When Chris Wakim finished high school in Egypt six years ago, his parents took him and his brother to the United States as a graduation gift.
Egypt was in the throes of the pro-democracy “Arab Spring” back then, so the family made a difficult decision. They left everything behind and remained in the USA after visiting Wakim’s aunt in New Jersey.
“It was pretty unsafe in Egypt, and I didn’t have any future over there in terms of a career,” said Wakim, a senior at Rutgers’ School of Environmental and Biological Sciences. “We were in the middle of a revolution and a politically unstable country. You’re never sure of the outcome, so you’re always going toward the safest and most reliable future.”
Wakim’s odyssey took him from Alexandria, Egypt, to Bergen Community College to Rutgers University-New Brunswick, where he will graduate next month with a double major in microbiology and the biotechnology concentration in bioinformatics.
“It’s been quite a journey,” said Wakim, 24, who lives with his family in Somerset, New Jersey. “I knew what I wanted, so Rutgers was the only university I applied to. As I’m entering the world, what I love is there are so many opportunities. In Egypt, opportunities are limited. I want to do everything, so choosing is hard.”
Wakim, who was born in historic Alexandria on the Mediterranean Sea, is fluent in English, French and Arabic and knows some Chinese and Japanese. He has a long record of volunteerism, service and participation in the arts. He joined MEJ, which resembles the Boy Scouts, when he was in elementary school. When he was about 12, he organized a school group that helped connect fellow students with others who had Down syndrome.
He also was an actor, photographer and journalist at the International Festival of Francophone theater in Egypt, which stages plays in French, and sang in the El Refak Choir in his Christian church.
In high school, Wakim faced a dilemma: whether to pursue graphic design or science in college. He loved drawing, but also he loved computers, genetics and biology. He applied to study bioinformatics at Luminy, a university in France, and was accepted, but then in 2011 his family left Egypt.
Soon after arriving in the U.S., Wakim enrolled in Bergen Community College, where he earned an associate’s degree in science, natural sciences and math in little more than a year. He also worked two jobs and covered virtually all of his expenses.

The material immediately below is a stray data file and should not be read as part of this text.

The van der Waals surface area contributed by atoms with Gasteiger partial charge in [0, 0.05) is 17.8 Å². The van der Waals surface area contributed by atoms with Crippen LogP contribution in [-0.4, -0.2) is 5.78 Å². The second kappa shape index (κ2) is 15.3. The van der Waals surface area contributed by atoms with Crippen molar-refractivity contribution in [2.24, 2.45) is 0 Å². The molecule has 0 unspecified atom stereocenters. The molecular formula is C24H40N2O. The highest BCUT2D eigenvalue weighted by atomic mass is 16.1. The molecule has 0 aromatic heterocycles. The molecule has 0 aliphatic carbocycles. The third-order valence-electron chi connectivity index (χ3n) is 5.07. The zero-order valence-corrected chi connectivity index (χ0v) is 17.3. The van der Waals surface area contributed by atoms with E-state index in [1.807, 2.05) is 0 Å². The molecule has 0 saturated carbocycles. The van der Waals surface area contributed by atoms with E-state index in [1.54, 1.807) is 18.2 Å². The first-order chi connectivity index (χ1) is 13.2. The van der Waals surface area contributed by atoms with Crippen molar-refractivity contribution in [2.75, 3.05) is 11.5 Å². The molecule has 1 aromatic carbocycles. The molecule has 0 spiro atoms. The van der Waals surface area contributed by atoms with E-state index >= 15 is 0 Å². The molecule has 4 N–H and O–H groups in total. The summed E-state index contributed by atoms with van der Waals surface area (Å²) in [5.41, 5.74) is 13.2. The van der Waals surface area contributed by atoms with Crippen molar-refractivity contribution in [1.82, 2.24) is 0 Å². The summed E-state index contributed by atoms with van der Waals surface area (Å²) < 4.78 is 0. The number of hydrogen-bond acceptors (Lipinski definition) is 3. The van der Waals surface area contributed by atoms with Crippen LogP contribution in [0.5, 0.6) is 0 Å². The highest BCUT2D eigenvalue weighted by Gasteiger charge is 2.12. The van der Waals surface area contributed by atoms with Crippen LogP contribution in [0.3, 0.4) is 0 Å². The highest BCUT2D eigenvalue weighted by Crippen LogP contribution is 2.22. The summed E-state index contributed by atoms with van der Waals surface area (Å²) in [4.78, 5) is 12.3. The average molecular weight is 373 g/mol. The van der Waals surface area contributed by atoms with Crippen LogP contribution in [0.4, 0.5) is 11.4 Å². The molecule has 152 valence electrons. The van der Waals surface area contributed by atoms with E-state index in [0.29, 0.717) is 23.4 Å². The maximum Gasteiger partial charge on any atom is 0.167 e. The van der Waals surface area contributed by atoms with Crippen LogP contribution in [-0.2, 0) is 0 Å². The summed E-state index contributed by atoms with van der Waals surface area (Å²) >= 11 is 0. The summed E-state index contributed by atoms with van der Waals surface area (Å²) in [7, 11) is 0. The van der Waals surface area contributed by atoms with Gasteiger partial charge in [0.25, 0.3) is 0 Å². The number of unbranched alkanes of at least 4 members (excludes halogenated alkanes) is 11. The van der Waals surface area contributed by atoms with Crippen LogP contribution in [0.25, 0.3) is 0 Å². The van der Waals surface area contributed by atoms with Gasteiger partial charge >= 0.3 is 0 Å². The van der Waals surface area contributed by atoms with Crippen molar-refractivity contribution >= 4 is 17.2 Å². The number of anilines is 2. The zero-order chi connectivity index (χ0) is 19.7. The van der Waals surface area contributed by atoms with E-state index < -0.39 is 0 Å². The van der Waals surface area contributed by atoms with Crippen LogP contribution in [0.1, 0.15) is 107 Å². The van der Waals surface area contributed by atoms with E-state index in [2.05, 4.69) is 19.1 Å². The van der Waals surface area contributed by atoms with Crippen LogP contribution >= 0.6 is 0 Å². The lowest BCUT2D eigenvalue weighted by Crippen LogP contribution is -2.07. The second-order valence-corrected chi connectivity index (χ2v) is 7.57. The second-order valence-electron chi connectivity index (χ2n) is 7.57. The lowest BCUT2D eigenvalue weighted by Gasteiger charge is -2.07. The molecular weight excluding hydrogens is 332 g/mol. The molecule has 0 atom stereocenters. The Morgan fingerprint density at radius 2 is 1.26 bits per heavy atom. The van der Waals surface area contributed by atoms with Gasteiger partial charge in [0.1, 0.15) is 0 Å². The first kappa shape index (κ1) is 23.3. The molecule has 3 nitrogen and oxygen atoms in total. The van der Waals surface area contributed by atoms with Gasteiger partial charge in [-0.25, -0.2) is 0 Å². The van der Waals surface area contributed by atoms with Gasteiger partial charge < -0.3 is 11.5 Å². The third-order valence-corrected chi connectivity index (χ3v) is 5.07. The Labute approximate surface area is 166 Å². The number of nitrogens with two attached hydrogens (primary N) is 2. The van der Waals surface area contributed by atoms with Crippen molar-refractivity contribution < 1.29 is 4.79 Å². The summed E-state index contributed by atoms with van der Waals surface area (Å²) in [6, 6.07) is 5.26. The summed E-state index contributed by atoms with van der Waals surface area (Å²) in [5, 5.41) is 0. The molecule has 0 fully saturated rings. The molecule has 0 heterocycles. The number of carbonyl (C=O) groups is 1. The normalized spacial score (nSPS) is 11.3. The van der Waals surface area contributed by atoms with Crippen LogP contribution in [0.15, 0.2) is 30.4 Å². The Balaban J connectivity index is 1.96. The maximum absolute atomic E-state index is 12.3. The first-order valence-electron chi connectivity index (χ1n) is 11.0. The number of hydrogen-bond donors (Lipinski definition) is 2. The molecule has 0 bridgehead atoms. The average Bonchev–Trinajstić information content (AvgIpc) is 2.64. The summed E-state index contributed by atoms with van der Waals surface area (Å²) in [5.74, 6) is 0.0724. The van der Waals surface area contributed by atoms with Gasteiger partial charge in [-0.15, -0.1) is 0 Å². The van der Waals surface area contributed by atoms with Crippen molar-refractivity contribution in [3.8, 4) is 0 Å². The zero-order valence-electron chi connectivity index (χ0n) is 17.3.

“Once I entered Rutgers in 2013, I felt like I need to be involved in research because it was calling me,” he said.
So he worked in Professor Joachim Messing’s lab at the Waksman Institute of Microbiology and at the Center for Integrative Proteomics Research. He was a research assistant at the Lighthouse Guild in New York City, which helps blind and visually impaired people. He was an Aresty Undergraduate Research Fellow in Professor Debashish Bhattacharya’s Lab in the Department of Ecology, Evolution and Natural Resources.
As a George H. Cook scholar, Wakim’s thesis focused on botanical compounds in neem trees – found in tropical and semi-tropical areas – that may inhibit the HIV replication pathway.
In addition to his classes and research, Wakim, a licensed pharmacy technician, served as a member of the Rutgers University Senate and the Governing Council at the School of Environmental and Biological Sciences. He also served in the SEBS Pre-Medical/Pre-Dental Society and was the only undergraduate on the Rutgers commencement committee, among other activities.
“I love to be involved as much as I can,” he said. “I love Rutgers because it offers so many opportunities.”
Wakim, who received his U.S. green card (permanent resident card) in 2012, wants to become a U.S. citizen and will retain his Egyptian citizenship. He hopes to pursue a doctorate bioinformatics.
“The process that led to my green card was long and there was a lot of uncertainty along the way,” he said. “Receiving it meant that I did not have to worry anymore and that I had the opportunity to start my new life in the U.S., the land where if you work hard you get rewarded.”
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